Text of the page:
In the fight against COVID-19, this last week has seen a notable trend in the decentralisation and localisation of public health powers. Local authorities in northern English regions have progressively implemented lockdowns to contain local outbreaks, with most lockdowns centred in North West England and fresh lockdowns this last week in Bradford and Preston. Local authorities, including in the city of Bradford, last week instigated their own contact tracing programmes designed to work with local expertise and to include home visitations, after shortcomings in the NHS Test and Trace programme came to light. Since the inception of local tracing programmes, the UK Government has cut several contracts with private firms, cutting 6,000 tracers from the national programme, to focus efforts on local programmes.  


A spike in the number of infections has been recorded through Italians returning from holiday. As the number of cases is increasing, Health Minister Roberto Speranza asked people to respect the rules laid out in the new health decree in August. The decree came into force on 10 August and applies until 7 September, and is the latest in a series of government decrees instigated towards the COVID-19 effort. The decree contains rules on travel, face masks and social distancing – nationals and residents of the EU, Schengen Zone or United Kingdom can continue to travel freely to Italy, while non-EU travelers must quarantine for 14 days. It also includes a stimulus package worth €25 billion to support businesses to recover from COVID-19, for which the Government is seeking funds from the European Union. One of the most discussed policies is the extension of the cassa integrazione (CIG), a policy preventing businesses from laying off employees by covering part of their salary. Employers will be able to qualify for the scheme for up to 18 more weeks. Under measures provided in previous decrees, Italian taxpayers have been able to defer tax payments due this year, without penalties or interest.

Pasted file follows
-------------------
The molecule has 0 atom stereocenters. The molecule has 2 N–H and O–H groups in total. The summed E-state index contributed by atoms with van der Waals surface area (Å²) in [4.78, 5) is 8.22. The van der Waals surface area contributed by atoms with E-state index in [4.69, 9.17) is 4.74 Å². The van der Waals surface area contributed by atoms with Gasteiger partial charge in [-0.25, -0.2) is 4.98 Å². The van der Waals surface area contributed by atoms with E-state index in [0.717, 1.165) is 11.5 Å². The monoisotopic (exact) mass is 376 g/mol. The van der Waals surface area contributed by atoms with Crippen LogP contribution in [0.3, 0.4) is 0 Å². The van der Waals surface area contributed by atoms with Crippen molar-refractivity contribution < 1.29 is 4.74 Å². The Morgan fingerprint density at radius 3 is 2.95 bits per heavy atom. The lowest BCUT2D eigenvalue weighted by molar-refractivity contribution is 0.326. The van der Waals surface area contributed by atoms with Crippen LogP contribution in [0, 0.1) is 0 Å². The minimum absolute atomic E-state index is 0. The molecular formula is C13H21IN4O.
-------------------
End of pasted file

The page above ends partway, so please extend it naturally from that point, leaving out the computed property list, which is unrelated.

After seeing an uptick in cases, the city of Paris this week started to order citizens to wear masks in busy streets, parks, and markets. Ile-de-France is currently the French region with the highest concentration of COVID-19 cases. On 6 August, President Macron traveled to Beirut to visit the blast site and show France's support to the Lebanese people. He promised coordinated international support, but warned that substantial financial aid would only come after visible reform against paralyzing corruption in Lebanese politics. This visit positioned France as the leader in the international effort to help Lebanon recover, though Macron emphasised there are conditions of political reform to this aid. The Lebanese government resigned on Monday and parliamentary consultations will start soon to form the next government. Macron announced that he will return to Lebanon on 1 September to follow up on progress made in domestic reforms and the coordination of humanitarian aid.   

You can find more information on European news in our EU national elections heatmap, where we provide an overarching perspective with key political insight for individual countries. Make sure to check it here